You're stopped at a red light and see a car zooming up behind you. It's obvious that the car won't stop in time to avoid rear-ending you. Do you take your foot off the brake to allow the car to roll as the car pushes forward? Or should you stay put and brace for the impact?
Your split-second decision may determine the severity of your injuries and, perhaps, the severity of the hike in your auto insurance premiums.
Follow the experts' advice on how to handle these common behind-the-wheel emergencies so that you have a better shot at saving your car, your life -- and your money.
You're stopped at a red light and see a car zooming up behind you.
The best thing you can do when another vehicle is about to hit you from behind is rest your body against the seat and headrest, and relax, says Jason Hart, a professional driving coach in Flower Mound, Texas.
"Move your hands to the sides of the steering wheel so when the air bag goes off, your arms are not thrown toward your face," Hart says.
Plus, keep your foot on the brake to prevent your car from slamming into the one in front of you. If there's time, turn your steering wheel to direct your car away from oncoming traffic.
You notice an oncoming car is about to hit your car head on.
Head-on crashes account for about half of all traffic deaths on U.S. roads, according to the nonprofit Insurance Institute for Highway Safety.
If you see a car heading straight for you, slow down your car as soon as possible, Hart says. If one vehicle slows down, the total impact of a head-on crash is minimized.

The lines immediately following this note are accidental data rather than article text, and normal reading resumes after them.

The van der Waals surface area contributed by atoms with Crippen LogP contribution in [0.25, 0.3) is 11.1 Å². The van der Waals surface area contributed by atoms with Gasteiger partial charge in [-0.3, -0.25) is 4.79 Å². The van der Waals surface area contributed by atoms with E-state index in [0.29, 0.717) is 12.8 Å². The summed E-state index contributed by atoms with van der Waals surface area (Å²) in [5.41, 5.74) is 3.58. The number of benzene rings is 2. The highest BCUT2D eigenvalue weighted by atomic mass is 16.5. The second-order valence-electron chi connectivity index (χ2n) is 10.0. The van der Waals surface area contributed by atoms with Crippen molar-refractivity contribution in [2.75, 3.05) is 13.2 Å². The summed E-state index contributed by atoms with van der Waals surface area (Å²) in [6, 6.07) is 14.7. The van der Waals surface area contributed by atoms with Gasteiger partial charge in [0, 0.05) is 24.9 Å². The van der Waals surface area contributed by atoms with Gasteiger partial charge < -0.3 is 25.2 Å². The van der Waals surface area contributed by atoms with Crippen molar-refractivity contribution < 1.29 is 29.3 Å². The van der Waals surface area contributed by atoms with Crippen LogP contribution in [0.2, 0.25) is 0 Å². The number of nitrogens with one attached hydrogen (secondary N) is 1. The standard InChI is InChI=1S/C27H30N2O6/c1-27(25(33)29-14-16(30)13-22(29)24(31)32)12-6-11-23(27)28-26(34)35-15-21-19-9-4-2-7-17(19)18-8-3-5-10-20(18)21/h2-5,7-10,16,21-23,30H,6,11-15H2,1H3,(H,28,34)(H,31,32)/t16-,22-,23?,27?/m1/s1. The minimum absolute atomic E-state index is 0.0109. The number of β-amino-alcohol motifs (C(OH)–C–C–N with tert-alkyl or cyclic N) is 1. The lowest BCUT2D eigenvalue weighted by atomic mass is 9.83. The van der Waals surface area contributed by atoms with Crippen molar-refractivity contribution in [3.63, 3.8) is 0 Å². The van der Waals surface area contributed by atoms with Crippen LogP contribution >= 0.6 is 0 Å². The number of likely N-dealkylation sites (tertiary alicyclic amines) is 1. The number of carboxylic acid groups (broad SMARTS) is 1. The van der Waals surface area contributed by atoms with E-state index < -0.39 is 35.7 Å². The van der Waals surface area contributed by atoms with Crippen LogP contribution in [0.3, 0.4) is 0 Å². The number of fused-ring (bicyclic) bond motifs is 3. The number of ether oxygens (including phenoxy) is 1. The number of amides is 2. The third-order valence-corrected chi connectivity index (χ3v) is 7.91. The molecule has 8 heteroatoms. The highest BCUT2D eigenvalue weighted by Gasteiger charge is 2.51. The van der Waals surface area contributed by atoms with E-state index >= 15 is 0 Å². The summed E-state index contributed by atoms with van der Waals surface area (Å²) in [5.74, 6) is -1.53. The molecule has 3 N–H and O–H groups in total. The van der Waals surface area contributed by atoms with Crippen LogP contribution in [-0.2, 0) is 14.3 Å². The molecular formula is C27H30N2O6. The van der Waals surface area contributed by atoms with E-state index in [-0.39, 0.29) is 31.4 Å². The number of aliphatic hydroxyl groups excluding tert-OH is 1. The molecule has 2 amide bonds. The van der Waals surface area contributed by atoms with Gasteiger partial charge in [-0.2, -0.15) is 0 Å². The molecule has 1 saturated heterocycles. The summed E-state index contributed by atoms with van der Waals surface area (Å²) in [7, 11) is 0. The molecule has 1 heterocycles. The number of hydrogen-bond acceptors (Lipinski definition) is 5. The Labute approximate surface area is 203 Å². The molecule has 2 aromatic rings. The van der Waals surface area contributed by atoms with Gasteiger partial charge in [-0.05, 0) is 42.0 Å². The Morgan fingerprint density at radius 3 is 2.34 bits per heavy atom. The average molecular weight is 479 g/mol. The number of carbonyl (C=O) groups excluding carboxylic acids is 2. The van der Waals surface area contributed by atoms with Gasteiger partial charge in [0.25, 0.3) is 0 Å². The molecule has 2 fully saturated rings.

Change lanes if you can, unless doing so puts you in greater danger.
A car runs a red light as you cross the intersection and is about to T-bone you.
Side-impact crashes cause about one-fourth of traffic deaths, according to the highway safety institute.
If you spot a car that's about to smash into the side of your car, quickly look for a safe opening in traffic, race car driver Mandy Williams says. "If you find one, hit the gas and head for it," she says.
Williams points out that unless your car is equipped with air bags, there's little protection between the vehicle's side panel and your body.
An animal darts out in front of your car.
Hart says it doesn't pay to risk your life to avoid hitting an animal, even a deer. While it's the humanitarian thing to do, swerving to avoid a critter can cause you to lose control of your car, he says. "Swerving to avoid hitting it potentially puts you and those around you in danger," Hart says.
The insurance costs of crashing
The effect of a crash on your auto insurance rates depends largely on who was at fault. In some cases, the at-fault driver can easily be pinpointed, says Robert Ryan Jr., president of Ryan & Ryan Insurance Brokers Inc. in New York. "For example," he says, "if a driver hits you from behind, it's always that driver's fault -- no exceptions."
Determining fault in a head-on or side-impact crash can be trickier, experts say. If you're found to be at fault in a crash, that can raise your premiums by 30 percent a year for several years, Ryan says.